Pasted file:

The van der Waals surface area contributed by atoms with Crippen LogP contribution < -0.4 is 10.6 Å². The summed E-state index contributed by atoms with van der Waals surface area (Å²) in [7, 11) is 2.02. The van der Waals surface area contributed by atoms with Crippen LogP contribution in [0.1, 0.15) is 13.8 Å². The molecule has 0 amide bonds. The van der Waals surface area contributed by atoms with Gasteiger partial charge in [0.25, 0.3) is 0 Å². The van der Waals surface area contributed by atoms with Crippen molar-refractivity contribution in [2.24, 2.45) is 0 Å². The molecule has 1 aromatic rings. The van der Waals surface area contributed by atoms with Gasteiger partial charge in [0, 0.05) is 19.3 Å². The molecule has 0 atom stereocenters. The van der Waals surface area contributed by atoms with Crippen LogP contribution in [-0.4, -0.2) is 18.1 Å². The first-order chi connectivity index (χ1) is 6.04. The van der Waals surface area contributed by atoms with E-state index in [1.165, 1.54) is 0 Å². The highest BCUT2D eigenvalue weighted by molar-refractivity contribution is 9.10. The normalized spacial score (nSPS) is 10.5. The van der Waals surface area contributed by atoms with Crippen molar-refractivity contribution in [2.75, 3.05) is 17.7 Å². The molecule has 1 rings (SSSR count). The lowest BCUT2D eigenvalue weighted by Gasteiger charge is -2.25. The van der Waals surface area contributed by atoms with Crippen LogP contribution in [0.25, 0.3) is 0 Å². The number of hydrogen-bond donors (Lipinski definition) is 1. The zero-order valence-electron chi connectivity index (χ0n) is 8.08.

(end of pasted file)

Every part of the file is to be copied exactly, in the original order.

The van der Waals surface area contributed by atoms with Crippen LogP contribution < -0.4 is 10.6 Å². The summed E-state index contributed by atoms with van der Waals surface area (Å²) in [7, 11) is 2.02. The van der Waals surface area contributed by atoms with Crippen LogP contribution in [0.1, 0.15) is 13.8 Å². The molecule has 0 amide bonds. The van der Waals surface area contributed by atoms with Gasteiger partial charge in [0.25, 0.3) is 0 Å². The van der Waals surface area contributed by atoms with Crippen molar-refractivity contribution in [2.24, 2.45) is 0 Å². The molecule has 1 aromatic rings. The van der Waals surface area contributed by atoms with Gasteiger partial charge in [0, 0.05) is 19.3 Å². The molecule has 0 atom stereocenters. The van der Waals surface area contributed by atoms with Crippen LogP contribution in [-0.4, -0.2) is 18.1 Å². The first-order chi connectivity index (χ1) is 6.04. The van der Waals surface area contributed by atoms with E-state index in [1.165, 1.54) is 0 Å². The highest BCUT2D eigenvalue weighted by molar-refractivity contribution is 9.10. The normalized spacial score (nSPS) is 10.5. The van der Waals surface area contributed by atoms with Crippen molar-refractivity contribution in [2.75, 3.05) is 17.7 Å². The molecule has 1 rings (SSSR count). The lowest BCUT2D eigenvalue weighted by Gasteiger charge is -2.25. The van der Waals surface area contributed by atoms with Crippen LogP contribution in [0.25, 0.3) is 0 Å². The number of hydrogen-bond donors (Lipinski definition) is 1. The zero-order valence-electron chi connectivity index (χ0n) is 8.08.